At first glance, you assume this cute little Brooklyn spot is just a café and bakery. After further inspection, you’ll discover that Little Choc Apothecary is a full fledged restaurant with an even cuter dining area upstairs. Situated on a pleasant South Williamsburg block, Little Choc Apothecary is one of the reasons why crowds flock to this neighborhood. Boasting a complete vegan menu, Little Choc Apothecary is something you don’t want to miss. Before ordering anything, make sure to request a bottle of The Wine Love, Gonzalo Gran Tempranillo ($39). This delicious red wine is made with red and dark berries and faint lavender. This tinto compliments any type of meal and sets the mood against Little Choc Apothecary’s lighting which may or may not cause dream-like hallucinations.
Dive head first to the savory crepes which is the real reason why you’re there. If the word vegan normally scares you, try the Jacked Up ($14). Made with smoky pulled jackfruit, caramelized onion, roasted red pepper, kale and homemade BBQ sauce. This crepe will hide any hints of greenery and masquerade as a familiar meaty substitute. If the word meat causes an eye roll, try the Garden of Eatin ($12). Garnished with apple, avocado, fresh kale, mint-basil, pesto and lemon juice, the Garden of Eatin is as vegan as you can get. Resonating with mint, this crepe is light eat compared to its faux meaty cousin.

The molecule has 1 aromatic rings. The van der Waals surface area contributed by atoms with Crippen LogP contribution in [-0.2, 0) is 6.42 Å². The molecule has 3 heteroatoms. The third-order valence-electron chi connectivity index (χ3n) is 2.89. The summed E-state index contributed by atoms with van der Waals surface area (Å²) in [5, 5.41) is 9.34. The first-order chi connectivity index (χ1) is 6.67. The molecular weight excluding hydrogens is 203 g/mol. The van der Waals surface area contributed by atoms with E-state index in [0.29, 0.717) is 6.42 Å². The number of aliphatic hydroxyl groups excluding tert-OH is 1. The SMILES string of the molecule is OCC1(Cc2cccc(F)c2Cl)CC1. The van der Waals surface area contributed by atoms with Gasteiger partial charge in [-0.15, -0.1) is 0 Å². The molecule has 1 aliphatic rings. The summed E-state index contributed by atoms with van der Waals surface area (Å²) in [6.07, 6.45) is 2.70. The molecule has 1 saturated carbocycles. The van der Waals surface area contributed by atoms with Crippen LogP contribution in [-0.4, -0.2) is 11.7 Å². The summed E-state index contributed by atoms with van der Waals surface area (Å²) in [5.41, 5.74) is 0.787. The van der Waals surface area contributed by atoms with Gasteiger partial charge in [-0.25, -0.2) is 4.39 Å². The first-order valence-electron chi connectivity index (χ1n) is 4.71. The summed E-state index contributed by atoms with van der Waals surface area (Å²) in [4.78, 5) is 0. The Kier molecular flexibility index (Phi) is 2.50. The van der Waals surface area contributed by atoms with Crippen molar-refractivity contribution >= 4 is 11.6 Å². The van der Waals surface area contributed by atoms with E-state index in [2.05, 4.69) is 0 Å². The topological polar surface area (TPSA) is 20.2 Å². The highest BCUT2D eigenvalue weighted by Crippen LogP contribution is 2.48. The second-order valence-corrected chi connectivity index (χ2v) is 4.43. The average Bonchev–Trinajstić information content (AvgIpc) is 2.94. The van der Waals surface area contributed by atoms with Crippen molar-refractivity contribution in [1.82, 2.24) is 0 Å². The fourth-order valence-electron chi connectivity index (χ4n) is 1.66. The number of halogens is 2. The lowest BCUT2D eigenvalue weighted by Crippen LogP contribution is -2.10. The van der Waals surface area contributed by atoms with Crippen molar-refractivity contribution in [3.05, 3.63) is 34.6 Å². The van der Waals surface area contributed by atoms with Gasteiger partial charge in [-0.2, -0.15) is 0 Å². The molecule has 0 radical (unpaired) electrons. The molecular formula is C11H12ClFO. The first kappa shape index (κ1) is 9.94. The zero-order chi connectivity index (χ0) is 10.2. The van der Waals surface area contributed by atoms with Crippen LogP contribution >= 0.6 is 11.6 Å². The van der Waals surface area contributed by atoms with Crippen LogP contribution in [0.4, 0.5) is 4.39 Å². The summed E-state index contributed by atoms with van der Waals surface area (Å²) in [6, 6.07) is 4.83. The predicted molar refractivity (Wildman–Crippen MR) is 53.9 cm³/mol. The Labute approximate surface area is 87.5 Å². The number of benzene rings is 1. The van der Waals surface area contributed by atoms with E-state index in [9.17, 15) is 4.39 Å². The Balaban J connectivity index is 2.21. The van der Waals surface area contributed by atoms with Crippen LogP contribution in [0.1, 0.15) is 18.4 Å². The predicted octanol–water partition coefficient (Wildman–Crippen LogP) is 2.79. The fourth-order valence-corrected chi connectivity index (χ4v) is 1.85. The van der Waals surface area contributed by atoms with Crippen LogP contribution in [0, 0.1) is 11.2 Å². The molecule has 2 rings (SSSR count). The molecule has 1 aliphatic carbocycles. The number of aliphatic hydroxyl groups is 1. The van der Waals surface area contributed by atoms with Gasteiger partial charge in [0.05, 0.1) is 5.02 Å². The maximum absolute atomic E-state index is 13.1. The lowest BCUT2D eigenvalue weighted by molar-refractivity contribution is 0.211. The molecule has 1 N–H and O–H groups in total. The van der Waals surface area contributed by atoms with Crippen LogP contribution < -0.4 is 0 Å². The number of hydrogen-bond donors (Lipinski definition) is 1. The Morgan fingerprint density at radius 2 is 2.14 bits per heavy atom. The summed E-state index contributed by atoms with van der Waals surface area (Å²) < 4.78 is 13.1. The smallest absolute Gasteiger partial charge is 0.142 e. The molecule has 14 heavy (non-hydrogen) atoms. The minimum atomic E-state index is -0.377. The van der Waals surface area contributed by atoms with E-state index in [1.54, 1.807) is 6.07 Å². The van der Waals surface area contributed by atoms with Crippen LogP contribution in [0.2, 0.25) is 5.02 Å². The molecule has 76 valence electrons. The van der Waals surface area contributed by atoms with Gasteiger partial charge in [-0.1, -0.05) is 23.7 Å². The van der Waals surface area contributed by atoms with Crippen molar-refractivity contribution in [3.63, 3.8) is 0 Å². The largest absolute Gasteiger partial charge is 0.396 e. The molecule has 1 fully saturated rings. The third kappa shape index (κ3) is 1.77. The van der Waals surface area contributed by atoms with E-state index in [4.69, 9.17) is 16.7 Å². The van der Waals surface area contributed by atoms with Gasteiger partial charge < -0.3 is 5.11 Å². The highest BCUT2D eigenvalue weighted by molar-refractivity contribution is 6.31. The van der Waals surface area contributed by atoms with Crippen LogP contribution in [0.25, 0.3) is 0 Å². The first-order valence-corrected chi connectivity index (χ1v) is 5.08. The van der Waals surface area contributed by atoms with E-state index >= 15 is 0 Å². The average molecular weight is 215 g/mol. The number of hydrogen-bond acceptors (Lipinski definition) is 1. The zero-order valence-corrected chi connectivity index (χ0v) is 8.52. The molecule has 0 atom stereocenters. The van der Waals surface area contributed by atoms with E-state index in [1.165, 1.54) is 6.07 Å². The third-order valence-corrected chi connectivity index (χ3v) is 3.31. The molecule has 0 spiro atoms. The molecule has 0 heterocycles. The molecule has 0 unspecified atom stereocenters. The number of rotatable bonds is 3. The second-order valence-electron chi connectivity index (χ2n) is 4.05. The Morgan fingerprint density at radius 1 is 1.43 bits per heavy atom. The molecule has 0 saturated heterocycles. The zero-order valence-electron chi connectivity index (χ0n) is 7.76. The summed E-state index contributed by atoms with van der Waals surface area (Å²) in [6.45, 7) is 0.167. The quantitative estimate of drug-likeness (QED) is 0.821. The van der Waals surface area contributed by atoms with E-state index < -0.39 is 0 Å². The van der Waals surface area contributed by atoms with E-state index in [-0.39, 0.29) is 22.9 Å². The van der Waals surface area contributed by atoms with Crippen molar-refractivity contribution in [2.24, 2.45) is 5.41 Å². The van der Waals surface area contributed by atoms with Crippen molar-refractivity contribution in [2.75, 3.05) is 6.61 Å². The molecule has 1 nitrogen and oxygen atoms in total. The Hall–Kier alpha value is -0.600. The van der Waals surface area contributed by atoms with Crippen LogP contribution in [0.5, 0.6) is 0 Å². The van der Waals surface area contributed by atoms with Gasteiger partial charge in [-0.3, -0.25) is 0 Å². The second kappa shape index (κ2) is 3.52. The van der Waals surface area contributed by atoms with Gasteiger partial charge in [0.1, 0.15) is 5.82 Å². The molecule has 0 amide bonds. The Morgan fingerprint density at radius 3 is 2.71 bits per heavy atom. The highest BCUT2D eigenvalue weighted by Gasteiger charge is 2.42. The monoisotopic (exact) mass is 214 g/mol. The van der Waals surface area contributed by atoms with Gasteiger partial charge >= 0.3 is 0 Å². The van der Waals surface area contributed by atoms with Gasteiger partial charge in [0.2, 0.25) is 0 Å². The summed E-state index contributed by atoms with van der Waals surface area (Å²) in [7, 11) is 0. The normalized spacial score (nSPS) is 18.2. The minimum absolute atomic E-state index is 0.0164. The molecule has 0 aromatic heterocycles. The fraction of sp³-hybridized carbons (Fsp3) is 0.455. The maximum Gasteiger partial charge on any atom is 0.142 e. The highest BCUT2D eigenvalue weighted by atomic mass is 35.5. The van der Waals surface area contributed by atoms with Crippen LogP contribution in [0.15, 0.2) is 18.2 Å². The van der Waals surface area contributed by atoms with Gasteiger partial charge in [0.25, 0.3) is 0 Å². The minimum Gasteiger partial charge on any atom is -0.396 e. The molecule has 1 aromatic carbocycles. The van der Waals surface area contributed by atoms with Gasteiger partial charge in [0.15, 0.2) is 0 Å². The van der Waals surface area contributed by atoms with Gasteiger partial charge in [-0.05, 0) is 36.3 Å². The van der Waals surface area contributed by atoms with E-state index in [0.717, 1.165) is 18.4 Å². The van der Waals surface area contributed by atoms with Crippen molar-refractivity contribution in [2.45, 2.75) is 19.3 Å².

Let’s get to the apothecary part of Little Choc. Little Choc Apothecary is notorious for their tea inventory. Each tea is stored along a wall with full visibility from your table. Each glass exposes the Camellia Sinensis in its natural from. You have to try the White Peony ($5). This delicate white boasts tender leaves that are picked early in the season and taste like sun rays from a warm spring day. This is the perfect tea beginners. Leave the dessert to the Nutella crepe. Start from scratch and pile on almonds, cream, shredded coconut and strawberries for only $.50 a topping. In our opinion, this cozy hideaway is worth a visit.
BY TIME OUT COMMUNITY REVIEWER: EMY RODRIGUEZ